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Comment: Re:If it's accessing your X server, it's elevated (Score 1) 374

by goarilla (#48926011) Attached to: Why Screen Lockers On X11 Cannot Be Secure

I'm not familiar with writing apps for X, but are you saying that every program that displays a window in X can log all keystrokes including in windows that are not associated with that program?

Well try this:
- Find the id of your window of interest (xwininfo).
- Attach to it with xev -id $id

Now that you know ... Ctrl-Alt-Backspace zaps X.

Comment: Re: UFS vs ZFS (Score 1) 75

by goarilla (#48865943) Attached to: Book Review: FreeBSD Mastery: Storage Essentials

But the protection is not perfect. Throw random data into a few adjacent blocks the way a head crash does, and if those blocks happen to be structural metadata, think about how extensive the data loss could be. In most cases, e2fsck and repair damage like that. ZFS can't.

True I've wondered this myself lately with btrfs. Ext? has backup copies of the superblock. Which it uses during repair I presume.
There is no reason ZFS shouldn't have redundant copies of the critical structures. How foolproof is ZFS data protection for normal data and structural data ? Can anyone shed light on this ?

Now fsck utilities aren't perfect and can worsen your situation. I myself have been bitten by xfs_repair and e2fsck (ext3 fs) in the past for example.

Comment: Re:What a crock (Score 1) 75

by goarilla (#48857599) Attached to: Book Review: FreeBSD Mastery: Storage Essentials

There is absolutely nothing on my laptop that I fear anyone else reading. Nothing. There are no passwords, no legally protected or privileged information, nada. It's an old, slow Dell that works fine for web browsing and simple games, too old to run anything processor- or memory-intensive like MSwindows.

What about saved/cached web service passwords/session cookies etc ...

Comment: Re:Debian on shiny Retina Macbook Pro (Score 1) 592

by goarilla (#48849897) Attached to: Why Run Linux On Macs?

I've got a nice reproducible case here--memory-intensive command-line utility dealing with image data, run it once it takes 1.5 minutes, run it a second time, it takes 2.5 minutes. No shared memory or semaphores or anything exotic, just malloc, use memory, free memory, exit.

I concurr that Yosemite isn't a very stable upgrade.
But are you sure your issue is related to virtual memory and not to the CPU clocking itself down because of heat.

Comment: Re:Debian on shiny Retina Macbook Pro (Score 1) 592

by goarilla (#48844979) Attached to: Why Run Linux On Macs?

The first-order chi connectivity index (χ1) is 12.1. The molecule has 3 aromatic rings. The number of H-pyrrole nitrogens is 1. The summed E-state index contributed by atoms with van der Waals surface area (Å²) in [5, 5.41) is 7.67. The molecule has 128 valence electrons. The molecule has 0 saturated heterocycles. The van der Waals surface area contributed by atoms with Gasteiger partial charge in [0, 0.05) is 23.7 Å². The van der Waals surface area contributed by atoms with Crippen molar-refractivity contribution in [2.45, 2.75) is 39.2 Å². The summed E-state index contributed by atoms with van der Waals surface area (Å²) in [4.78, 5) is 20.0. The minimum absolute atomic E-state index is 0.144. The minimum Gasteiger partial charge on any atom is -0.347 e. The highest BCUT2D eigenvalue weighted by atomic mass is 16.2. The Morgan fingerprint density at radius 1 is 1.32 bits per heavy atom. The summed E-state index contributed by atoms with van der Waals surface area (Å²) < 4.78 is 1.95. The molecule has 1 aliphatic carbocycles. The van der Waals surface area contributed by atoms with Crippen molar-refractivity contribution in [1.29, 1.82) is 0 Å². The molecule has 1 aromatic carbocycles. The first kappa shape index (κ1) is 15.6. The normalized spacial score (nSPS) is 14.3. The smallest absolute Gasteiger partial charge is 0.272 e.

What exactly is a "residual inactive memory allocation"??? Oh, that's right, there is no such thing--it's just a phrase you pulled out of your ass to shift blame for an OS bug which you do not understand onto apps. It's a UNIX variant, app quits, allocated memory is reclaimed.

Well Mac OS X doesn't kill applications when you press the "close" button, it only kills/detaches/hides/whatever the window
So I think what he thinks is residual inactive memory is probably used memory from any "closed" application.
That's kinda sad tough to keep rebooting to alleviate low memory issues because you can't figure out to properly exit a mac application.

Comment: Re:Hope and change (Score 1) 562

by goarilla (#48843781) Attached to: Obama: Gov't Shouldn't Be Hampered By Encrypted Communications

I mean shit, if you compare modern values to the Victorian era, we're all a bunch of uneducated rabble. All of us. For example, anybody who couldn't speak Latin fluently was an uneducated nobody (even though Latin was a long dead language by this era.)

You're talking about the age where education/science was a hobby for the highly privileged (aristocracy).
These people had servants, fortunes and real estate as support. And knowing latin isn't any different as knowing any other language.
Frankly, you have a very romantic view of the Victorian era.

Besides, there's been a somewhat long-standing theory that it's best to keep the vocabulary to a minimum. Using really complicated and/or obscure words doesn't benefit anybody, ever. At best, people who you need to get your message across to haven't heard the word before and misunderstand you (there are somewhere north of a million words in the English language; nobody anywhere knows all of them) and at worst you sound like a snooty asshole. It cannot benefit you in any way to constantly use them, but it can harm you and those around you. That's a fact.

I get what you are saying. KISS right.
The problem is sometimes you do have to use these "difficult" words since they describe more exactly what you want to mean.
And a bunch of clarifying sub-sentences doesn't make your communication more legible anyway.

"Stupidity, like virtue, is its own reward" -- William E. Davidsen

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